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Jubilee Statements

Monitoring the impacts of government and corporate behaviour in communities overseas.

Pakistan asked to accept new loans in wake of floods

Release Date: 24-Sep-2010

As 20 million displaced persons piece their lives together, their government is putting aside almost one-third of its budget for foreign creditors. The funds will no doubt come at the expense of relief efforts for the victims of the August flooding. 

Despite this, there have been no moves by Pakistan’s creditors to forgo or postpone debt repayments. The Centre for the Abolition of Third World Debt (CADTM) reports that Pakistan has loans outstanding of $55 billion, and this is set to increase to $74 billion after a markup later this year. Pakistan paid $3 billion in debt obligations last financial year, one-third of government expenditure.


The repayments have been the object of strong criticism, with students and unionists taking to the streets of Lahore on Monday in protest. According to the CADTM, the protestors are demanding the government to ignore the debt and have made the case for outright cancellation, citing the failure of IMF and World Bank policies in the country. The calls for debt forgiveness are supported by academics and NGOs within the country urging that Pakistan prioritise its relief efforts for flood victims.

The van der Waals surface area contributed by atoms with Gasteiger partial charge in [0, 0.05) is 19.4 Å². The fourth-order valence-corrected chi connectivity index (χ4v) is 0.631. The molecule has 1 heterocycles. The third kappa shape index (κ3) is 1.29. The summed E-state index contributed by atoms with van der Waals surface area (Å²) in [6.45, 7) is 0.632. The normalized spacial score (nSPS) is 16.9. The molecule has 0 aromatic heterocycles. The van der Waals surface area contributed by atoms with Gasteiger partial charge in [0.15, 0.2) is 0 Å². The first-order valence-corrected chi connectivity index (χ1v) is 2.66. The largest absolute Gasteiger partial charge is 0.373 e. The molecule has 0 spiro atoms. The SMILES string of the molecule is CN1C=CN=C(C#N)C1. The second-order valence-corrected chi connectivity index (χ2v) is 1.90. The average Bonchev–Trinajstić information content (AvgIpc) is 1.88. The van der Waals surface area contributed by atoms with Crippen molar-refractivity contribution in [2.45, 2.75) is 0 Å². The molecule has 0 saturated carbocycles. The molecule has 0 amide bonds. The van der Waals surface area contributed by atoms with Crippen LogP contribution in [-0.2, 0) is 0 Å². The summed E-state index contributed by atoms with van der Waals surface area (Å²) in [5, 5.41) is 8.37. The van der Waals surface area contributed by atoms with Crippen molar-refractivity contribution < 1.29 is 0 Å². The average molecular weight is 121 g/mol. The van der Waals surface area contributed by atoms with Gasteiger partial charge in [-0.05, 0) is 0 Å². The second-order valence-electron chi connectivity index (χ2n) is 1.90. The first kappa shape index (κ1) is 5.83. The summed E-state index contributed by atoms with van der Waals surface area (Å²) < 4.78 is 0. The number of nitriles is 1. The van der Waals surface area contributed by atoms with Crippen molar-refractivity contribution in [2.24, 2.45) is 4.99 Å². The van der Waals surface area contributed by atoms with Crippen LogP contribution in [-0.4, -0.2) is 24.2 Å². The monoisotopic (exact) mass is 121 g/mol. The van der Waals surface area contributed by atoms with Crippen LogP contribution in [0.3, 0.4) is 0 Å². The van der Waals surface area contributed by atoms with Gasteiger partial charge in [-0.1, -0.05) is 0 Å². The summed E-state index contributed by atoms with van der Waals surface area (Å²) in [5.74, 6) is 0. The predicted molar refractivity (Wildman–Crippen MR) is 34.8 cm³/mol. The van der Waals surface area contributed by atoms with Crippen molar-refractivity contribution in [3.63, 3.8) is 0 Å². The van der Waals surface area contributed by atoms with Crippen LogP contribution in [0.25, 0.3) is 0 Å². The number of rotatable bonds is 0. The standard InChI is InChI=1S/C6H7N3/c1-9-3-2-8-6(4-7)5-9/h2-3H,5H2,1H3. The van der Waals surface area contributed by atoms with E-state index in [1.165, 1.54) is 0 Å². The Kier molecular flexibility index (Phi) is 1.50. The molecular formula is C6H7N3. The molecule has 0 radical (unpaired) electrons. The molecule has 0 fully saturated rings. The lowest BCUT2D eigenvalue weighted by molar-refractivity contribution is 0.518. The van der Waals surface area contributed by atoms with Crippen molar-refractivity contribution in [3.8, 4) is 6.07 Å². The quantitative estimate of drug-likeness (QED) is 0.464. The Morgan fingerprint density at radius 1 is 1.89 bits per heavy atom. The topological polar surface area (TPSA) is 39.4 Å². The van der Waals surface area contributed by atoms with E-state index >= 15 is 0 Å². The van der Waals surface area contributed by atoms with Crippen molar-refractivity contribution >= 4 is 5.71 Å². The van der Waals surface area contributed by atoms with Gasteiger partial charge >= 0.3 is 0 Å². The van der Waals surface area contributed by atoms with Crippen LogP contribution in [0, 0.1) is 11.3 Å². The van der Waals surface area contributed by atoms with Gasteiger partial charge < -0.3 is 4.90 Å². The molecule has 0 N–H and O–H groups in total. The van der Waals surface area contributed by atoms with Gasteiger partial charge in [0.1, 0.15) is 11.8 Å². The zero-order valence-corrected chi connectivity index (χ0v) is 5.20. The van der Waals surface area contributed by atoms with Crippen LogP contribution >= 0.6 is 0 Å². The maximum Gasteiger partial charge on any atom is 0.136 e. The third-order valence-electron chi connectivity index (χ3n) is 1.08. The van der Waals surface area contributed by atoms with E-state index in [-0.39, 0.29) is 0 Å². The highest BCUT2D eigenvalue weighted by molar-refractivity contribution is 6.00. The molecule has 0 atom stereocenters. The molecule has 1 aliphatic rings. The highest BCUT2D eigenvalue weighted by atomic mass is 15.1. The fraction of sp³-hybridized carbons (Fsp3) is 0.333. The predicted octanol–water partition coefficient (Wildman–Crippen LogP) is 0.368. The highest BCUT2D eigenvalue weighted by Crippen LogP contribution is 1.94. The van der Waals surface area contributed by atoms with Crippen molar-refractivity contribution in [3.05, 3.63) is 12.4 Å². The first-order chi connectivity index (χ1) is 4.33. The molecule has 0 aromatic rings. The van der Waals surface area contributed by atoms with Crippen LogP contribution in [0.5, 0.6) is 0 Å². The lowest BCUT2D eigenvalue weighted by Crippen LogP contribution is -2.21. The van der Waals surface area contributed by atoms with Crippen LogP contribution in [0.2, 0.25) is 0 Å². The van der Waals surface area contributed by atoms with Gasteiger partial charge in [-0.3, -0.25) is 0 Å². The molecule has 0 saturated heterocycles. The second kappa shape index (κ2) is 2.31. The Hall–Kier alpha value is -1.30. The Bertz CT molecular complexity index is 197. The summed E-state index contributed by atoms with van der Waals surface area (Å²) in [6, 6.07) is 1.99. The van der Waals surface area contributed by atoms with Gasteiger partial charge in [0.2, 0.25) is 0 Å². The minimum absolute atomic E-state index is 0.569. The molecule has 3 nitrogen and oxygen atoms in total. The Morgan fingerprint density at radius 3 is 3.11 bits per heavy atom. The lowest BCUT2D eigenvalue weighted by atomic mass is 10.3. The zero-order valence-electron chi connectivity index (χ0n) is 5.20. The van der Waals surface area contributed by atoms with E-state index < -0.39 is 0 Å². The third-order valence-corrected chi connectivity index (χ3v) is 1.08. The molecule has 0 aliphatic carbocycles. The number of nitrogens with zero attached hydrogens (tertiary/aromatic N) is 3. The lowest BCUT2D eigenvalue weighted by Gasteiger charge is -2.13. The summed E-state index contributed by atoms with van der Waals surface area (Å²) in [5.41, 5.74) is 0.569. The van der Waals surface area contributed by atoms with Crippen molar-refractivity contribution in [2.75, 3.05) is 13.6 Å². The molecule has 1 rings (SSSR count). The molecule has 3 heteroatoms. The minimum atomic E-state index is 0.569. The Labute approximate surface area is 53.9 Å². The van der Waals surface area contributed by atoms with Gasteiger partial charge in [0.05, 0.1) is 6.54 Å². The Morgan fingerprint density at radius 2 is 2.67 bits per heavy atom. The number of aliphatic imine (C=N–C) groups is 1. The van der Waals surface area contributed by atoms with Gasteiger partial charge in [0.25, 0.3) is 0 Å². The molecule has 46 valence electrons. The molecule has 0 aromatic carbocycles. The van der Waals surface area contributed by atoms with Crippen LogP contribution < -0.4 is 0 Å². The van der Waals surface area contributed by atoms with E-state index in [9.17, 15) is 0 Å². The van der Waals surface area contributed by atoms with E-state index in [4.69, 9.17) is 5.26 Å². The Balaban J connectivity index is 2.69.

Meanwhile, the floods have forced millions into refugee camps and devastated the nations infrastructure, meaning that further resources must be spent bringing the relief where it is needed. As the government prepares its budget, Winter threatens further harm for a population already suffering an urgent humanitarian crisis.

The insistence of institutions like the International Monetary Fund and the World Bank to hold countries in the debt spiral, and the appalling human suffering that results from the international community’s failure to deal comprehensively with the debt crisis, is the reason the international Jubilee debt cancellation movement continues its work. 

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